During Quarantine 2020, I got tired of children’s TV and movies — more so than usual. Bright, cloying colors and wide-eyed characters haunted me. One evening, I put on “Poltergeist,” and no sooner had I pressed “play” than my two daughters walked in. I sighed and told them it was a spooky movie. My then-4-year-old left. My eldest, then 8, decided to stay. I let her.
Just before the titular poltergeists make their presence known and the spookiness starts, I paused the movie and said to her, “What do you know about the family?” She paused, then replied, “They love each other.” This was the answer I was looking for. The core of “Poltergeist” is the lengths a mother and father will go for their child, and, if she knew that, my daughter could handle the movie.
As a child growing up in the ’80s with parents who kept an ear to the advice of evangelical Christian pundits, horror movies were demonized to the point that just seeing some of the visceral illustrations on VHS box covers at the rental shop could scare me. Now that I’m a father, I want to share my love of spooky stuff with my kids, in part so they learn how to handle fear in a healthy way. I don’t want to demonize something that isn’t inherently bad, especially since that usually creates anxiety, either through fetishization or further demonization. Horror is a genre that doesn’t immediately seem kid-friendly, and I want to avoid traumatizing my kids, so finding a delicate balance of fun and fear is my highest priority.
“I kind of like being a little scared, ’cause sometimes it’s good to be scared,” said Eleanor, my eldest, now age 9. “Sometimes being scared is a good thing, because it teaches you to stay away from stuff that’s bad.”
I asked Eleanor about her experience with horror after we watched “Nightbooks,” a recent Netflix movie released for Halloween.
“Some of the creatures were things mixed together, like the skull spider. It was a fun creepiness,” she said of the film. “I liked how there was a mystery to it and how it wasn’t as scary as some movies.”
Homing in on the narrative and savoring the weirdness is crucial to enjoying horror. “Nightbooks,” she said, “wasn’t that scary.” So what is scary?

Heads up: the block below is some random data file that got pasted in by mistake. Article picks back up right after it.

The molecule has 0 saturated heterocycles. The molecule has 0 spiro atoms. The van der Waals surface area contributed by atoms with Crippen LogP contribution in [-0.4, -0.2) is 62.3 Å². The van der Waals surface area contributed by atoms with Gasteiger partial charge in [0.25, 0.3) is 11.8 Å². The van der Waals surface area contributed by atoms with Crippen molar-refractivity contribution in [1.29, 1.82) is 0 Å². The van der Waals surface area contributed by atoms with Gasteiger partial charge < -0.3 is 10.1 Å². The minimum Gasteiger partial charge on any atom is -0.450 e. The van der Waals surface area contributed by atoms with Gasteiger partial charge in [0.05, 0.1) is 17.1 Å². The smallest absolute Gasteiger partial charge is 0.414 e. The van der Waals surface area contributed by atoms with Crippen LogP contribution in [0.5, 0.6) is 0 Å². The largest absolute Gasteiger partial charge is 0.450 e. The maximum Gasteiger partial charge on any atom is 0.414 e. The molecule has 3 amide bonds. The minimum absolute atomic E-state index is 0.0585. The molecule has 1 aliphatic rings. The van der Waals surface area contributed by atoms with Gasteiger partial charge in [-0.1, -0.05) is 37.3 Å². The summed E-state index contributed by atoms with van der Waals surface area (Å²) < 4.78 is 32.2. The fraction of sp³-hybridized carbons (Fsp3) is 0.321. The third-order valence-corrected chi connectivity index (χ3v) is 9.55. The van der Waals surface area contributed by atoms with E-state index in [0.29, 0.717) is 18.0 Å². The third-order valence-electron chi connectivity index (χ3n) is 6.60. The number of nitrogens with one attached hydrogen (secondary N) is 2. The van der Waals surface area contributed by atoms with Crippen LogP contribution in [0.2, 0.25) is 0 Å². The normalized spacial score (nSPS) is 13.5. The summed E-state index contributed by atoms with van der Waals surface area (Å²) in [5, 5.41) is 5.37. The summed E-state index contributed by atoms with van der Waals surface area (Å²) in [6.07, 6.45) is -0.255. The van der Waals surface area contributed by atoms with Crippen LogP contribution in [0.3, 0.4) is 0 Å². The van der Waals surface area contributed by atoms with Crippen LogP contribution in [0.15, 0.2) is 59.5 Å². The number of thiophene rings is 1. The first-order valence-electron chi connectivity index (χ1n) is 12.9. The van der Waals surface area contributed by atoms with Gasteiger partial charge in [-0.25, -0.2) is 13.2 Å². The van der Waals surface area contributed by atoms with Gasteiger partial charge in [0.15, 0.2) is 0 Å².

“ ‘Coraline’ ” is the scariest movie I’ve watched,” she said. “I like it, but the problem is after it’s over.”
That’s when she heads to bed and her imagination kicks in.
“I don’t regret watching ‘Coraline,’ ” she said. “It didn’t haunt me forever. I got over it in a few nights.”
What else has she seen that’s scary? “ ‘Poltergeist II.’ It’s more intense than the first one.
“At first, don’t introduce them into the big scary zone,” Eleanor said when asked about how to best introduce a kid to horror. “By ‘big scary zone,’ I mean stuff that scares you. Start from the bottom with more of the kids' stuff and take it up a notch one by one.” She paused and finished with a word of caution. “ ’Cause if you show them something too scary too soon, it might scare them for a long time.”
If you’re starting your kids out on horror, Eleanor said combining the scares with laughs is best. “For movies, I would recommend ‘Ernest Scared Stupid,’ ’cause that one’s more funny and scary at the same time. And definitely ‘Gremlins.’ ”
For shows, she said “Goosebumps,” but use caution. “Some episodes are really scary, and some are just funny. One of the first ones I’d recommend is ‘My Hairiest Adventure.’ ”
Which “Goosebumps” episodes to avoid?
“The one you might not want to watch is the piano lesson one,” she said, referring to the aptly titled “Piano Lessons Can Be Murder.”
Still, though, Eleanor is feeling the pull of spookier fare. “I kinda wanna watch ‘Nightmare on Elm Street’ ’cause it sounds cool,” she said when I asked what she would choose if I gave her free reign. She added, “I know that you say that it’s too scary for me, so I’m trusting you.”
She also wants to see “The Shining” and “Friday the 13th,” because I “talk about them so much.” Guilty as charged, but we’re a ways out from that. I don’t want to scare her off.
“If you show a kid something that’s too scary, it can go wrong, and they might get a little scared,” she said. “But if you do it right, it could turn out great, and you could have a great horror buddy.”
That was my goal all along.
Thompson enjoys putting somewhat carefully chosen words in relatively meaningful order. He has been to college. He lives in Lewiston and is on Instagram as @theswap_quadcities and can be reached via email at firstname.lastname@example.org.